Wave Power

Tidal power is the only renewable source derived from the moon – seas have been battering coasts and sweeping sailors to their doom for millennia – the prize is huge amounts of clean, reliable and renewable electricity.  An extraordinary array of devices promises to unlock this vital energy potential. The ocean energy sector is frothing with ideas, with hundreds of companies developing an extraordinary array of devices and backed by billions of dollars of investment.  Wave energy can be harvested from very low currents. This resource is abundant. A coalition of 25 ocean-faring nations, called Ocean Energy Sytems, estimates a global potential for wave and tidal energy of 750GW by 2050, almost twice today’s global nuclear capacity. The EU projects 100GW in 2050, providing about 10% of the bloc’s electricity. link

Hydropower provides 75% of the world’s renewable electricity – link



  • Potential of wave power and research
  • UK leading wave power technology
  • Wave power around the world

How wave power works –link    
Short video (2016) showing multiple technology options  – link

 Potential of wave power and research

September 2008: Roughly 100 small companies around the world are working on converting the sea’s power to electricity. Many operate in Europe, where governments have pumped money into the industry. Companies and governments alike are betting that over time, costs will come down. Right now, however, little electricity is being generated from the ocean except at scattered test sites around the world. Despite hurdles to overcome, many see wave’s potential as much greater than wind power. link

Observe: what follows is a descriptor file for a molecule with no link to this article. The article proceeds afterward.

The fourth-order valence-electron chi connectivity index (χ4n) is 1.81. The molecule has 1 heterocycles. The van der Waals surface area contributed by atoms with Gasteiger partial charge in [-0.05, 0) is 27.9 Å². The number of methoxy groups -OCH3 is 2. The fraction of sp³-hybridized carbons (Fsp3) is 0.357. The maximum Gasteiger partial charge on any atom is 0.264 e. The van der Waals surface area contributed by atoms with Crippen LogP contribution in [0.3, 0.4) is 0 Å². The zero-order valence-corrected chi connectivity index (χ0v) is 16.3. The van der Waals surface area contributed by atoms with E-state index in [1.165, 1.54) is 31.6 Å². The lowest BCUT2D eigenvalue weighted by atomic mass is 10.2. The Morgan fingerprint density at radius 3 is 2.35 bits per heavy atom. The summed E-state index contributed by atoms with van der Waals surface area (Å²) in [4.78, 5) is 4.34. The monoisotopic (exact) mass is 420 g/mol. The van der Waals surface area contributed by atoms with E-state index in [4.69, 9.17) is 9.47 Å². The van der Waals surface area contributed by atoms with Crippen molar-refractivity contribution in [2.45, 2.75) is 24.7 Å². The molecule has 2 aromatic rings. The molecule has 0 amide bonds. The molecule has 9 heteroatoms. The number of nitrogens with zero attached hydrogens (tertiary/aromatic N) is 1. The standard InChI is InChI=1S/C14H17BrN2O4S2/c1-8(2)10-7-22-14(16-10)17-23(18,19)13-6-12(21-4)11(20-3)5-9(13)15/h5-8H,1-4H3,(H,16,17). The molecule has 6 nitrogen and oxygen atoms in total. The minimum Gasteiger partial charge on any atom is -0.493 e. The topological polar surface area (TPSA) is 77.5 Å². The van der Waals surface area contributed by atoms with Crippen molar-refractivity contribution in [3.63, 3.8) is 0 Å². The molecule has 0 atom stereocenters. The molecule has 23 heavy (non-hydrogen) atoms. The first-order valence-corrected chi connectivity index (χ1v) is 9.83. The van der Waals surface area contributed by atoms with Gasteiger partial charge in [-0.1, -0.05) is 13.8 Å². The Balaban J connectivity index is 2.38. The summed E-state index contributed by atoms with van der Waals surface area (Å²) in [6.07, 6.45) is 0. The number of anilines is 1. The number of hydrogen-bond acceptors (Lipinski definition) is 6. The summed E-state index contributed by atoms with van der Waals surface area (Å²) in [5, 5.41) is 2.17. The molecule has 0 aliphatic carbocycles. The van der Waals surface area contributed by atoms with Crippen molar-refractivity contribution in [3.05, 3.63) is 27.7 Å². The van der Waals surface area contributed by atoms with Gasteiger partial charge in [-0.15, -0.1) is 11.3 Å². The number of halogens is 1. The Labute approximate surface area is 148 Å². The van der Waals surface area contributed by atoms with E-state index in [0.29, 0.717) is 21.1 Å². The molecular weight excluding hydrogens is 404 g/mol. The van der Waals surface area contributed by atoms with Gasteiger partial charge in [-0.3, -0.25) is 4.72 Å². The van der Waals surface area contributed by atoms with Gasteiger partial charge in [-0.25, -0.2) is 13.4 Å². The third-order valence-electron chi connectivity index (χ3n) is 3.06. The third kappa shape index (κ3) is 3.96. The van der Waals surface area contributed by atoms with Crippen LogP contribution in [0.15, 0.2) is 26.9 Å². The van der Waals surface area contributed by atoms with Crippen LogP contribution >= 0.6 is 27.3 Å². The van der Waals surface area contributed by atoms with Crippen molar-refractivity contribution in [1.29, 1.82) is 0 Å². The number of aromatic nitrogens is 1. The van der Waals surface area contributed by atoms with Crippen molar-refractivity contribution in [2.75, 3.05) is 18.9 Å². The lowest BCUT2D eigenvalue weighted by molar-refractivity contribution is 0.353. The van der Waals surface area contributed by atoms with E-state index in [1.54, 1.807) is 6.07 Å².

March 2014: How oceans could power the future. The oceans contain a huge amount of energy. Ocean current resources are about 800 times denser than wind currents, meaning a 12-mph marine current generates the equivalent amount of force as a 110-mph wind gust. A 2012 report prepared by RE Vision Consulting for the Department of Energy found that the theoretical ocean wave energy resource potential in the U.S. is more than 50% of the annual domestic demand of the entire country. The World Energy Council has estimated that approximately 2 terawatts - 2 million megawatts or double current world electricity production  –  could be produced from the oceans via wave power. link

(March 2017) New technology from Germany. Germany is a bit of a late-comer in wave energy, probably due to its short coastline and well developed solar and wind industries. However, in 2014, SINN Power developed a system which floats entirely above the water line, purposely avoiding corrosion and regular maintenance which is much more difficult to handle underwater. The idea is pretty straightforward – the up-and-down motion of the waves lifts the floating bodies of the individual modules. The floating bodies in turn lift a rod that runs through a generator unit. This is how electricity is generated. SINN Power’s modular system is simple enough to be installed at every coast, adaptable to supply both mini-grids and public grids. With Federal Government assistance, which is really pushing for marine technologies now, SINN Power is developing its prototype in Heraklion, Crete. (Video shows how this system operates. link)